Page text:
Plant life in New Zealand includes over 1,500 species found nowhere else in the world. This block recreates a small sampling in fine cross-stitch and long-stitched embroidery by Del Roulston. Clockwise from the 12 o’clock position are a white, star-shaped clematis, a fiery- red Kakabeak, a golden Kowhai (the national flower) and a scarlet Pohutukawa (also called the New Zealand Christmas Tree). Silver ferns float beneath the clematis. At the centre is a kiwi surrounded by a border of ferns. Kiwis are small, nocturnal birds, which are protected in New Zealand and serve as the country’s national emblem. ‘Kiwi’ is also the nickname given to New Zealanders by people of other nations.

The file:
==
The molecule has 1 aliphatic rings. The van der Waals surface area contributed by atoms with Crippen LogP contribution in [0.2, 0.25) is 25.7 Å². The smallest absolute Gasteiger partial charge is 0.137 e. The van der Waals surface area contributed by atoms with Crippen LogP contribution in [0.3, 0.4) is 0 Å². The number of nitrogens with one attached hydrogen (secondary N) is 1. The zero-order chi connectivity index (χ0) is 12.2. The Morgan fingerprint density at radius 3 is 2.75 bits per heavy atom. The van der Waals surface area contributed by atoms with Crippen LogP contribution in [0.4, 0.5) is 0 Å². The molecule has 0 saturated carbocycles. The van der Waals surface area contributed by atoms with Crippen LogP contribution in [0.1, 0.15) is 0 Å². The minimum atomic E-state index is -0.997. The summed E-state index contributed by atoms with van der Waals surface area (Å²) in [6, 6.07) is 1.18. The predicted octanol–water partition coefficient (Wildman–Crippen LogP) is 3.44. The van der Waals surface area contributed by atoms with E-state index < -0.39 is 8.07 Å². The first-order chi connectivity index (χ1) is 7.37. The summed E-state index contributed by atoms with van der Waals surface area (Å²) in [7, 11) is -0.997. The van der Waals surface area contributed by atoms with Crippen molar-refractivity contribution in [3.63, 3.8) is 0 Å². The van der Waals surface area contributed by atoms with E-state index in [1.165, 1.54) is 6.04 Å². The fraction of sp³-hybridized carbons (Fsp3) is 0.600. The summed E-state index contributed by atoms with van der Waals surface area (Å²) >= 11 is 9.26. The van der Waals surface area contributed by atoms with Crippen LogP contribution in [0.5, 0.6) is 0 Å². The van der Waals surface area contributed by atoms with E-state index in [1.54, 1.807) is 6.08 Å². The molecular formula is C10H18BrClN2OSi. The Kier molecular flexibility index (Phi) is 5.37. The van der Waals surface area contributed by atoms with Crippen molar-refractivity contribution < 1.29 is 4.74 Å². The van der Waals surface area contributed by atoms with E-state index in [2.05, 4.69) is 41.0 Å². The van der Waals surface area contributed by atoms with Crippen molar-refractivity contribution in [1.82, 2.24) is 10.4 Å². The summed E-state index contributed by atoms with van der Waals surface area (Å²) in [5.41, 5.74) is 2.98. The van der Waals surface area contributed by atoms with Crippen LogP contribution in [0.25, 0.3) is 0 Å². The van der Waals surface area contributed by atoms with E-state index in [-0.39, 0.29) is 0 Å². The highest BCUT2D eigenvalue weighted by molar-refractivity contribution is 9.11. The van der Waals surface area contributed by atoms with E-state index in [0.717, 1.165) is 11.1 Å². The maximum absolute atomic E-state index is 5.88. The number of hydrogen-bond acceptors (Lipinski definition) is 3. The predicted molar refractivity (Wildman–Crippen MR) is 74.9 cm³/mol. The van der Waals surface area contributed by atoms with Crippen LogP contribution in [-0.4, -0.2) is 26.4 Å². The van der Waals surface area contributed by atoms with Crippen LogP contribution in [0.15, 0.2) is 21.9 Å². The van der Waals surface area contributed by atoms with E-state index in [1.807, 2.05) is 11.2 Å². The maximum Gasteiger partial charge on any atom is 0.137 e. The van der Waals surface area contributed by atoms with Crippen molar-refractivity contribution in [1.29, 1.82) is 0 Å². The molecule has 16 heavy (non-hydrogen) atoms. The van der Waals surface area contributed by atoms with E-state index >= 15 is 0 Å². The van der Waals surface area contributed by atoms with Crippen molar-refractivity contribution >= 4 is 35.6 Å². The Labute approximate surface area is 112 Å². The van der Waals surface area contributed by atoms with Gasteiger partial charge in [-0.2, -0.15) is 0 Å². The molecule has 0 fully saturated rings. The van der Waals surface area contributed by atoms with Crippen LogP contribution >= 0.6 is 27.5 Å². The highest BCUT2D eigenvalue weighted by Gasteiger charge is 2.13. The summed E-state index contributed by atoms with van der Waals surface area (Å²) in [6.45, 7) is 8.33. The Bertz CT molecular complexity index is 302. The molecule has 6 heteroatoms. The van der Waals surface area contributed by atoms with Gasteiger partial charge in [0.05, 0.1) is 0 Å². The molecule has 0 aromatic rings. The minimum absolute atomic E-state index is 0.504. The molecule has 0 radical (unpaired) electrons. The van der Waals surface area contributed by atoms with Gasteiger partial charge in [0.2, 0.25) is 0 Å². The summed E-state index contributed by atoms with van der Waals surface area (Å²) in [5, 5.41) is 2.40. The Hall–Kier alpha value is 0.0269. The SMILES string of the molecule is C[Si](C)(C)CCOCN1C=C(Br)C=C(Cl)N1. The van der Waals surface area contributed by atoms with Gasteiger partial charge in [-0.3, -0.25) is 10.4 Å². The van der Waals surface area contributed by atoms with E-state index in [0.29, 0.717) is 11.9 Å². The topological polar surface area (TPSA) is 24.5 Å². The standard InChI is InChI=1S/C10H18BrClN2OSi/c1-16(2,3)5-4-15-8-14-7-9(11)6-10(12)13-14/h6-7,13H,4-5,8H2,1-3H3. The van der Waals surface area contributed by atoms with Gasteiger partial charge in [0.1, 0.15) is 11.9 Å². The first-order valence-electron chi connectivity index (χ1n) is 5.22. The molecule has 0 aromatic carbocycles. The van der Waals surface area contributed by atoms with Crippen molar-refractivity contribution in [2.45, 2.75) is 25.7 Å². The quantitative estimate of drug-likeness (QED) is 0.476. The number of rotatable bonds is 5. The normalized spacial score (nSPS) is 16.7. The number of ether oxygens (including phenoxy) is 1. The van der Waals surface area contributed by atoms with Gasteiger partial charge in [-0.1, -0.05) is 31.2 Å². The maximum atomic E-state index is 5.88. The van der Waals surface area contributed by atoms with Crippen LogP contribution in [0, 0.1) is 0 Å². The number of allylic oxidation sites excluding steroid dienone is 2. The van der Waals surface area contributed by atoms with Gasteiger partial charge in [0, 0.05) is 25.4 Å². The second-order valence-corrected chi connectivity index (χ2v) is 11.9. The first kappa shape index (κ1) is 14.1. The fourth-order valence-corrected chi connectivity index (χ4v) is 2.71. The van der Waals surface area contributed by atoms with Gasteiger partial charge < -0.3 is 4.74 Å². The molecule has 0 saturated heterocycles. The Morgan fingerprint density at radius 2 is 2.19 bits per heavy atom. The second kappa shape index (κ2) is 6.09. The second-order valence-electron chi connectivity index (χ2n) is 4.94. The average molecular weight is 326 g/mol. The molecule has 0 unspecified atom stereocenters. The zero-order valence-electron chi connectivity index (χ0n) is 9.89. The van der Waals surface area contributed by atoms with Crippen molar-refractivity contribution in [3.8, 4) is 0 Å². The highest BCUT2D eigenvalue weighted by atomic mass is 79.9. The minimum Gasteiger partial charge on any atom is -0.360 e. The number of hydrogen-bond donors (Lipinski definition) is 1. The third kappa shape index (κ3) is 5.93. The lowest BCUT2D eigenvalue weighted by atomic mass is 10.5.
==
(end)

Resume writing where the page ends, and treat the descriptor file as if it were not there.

Weavers are highly respected by the Māori, the original inhabitants of New Zealand. They made fishing nets, ropes, baskets mats, and fine cloaks. It was believed that a talented weaver passed some of her mauri, or life force, into the garment she made. This power grew as the garment was passed from one generation to the next, making it a highly valuable possession. A traditional Māori tāniko design, created in traditional colours of black and red, frames the embroidery in the block. Tāniko, a finger-weaving technique devised by the Māoris, involves knotting together the dyed and unbleached yarns made of fiber from the harakeke plant, or New Zealand flax to form geometric patterns. The designs each have a specific name and meaning, and although flax can now be replaced by wool and cotton, tāniko continues to be part of Māori clothing. It is especially made to adorn the borders of the Māori cloaks which are also adorned with feathers.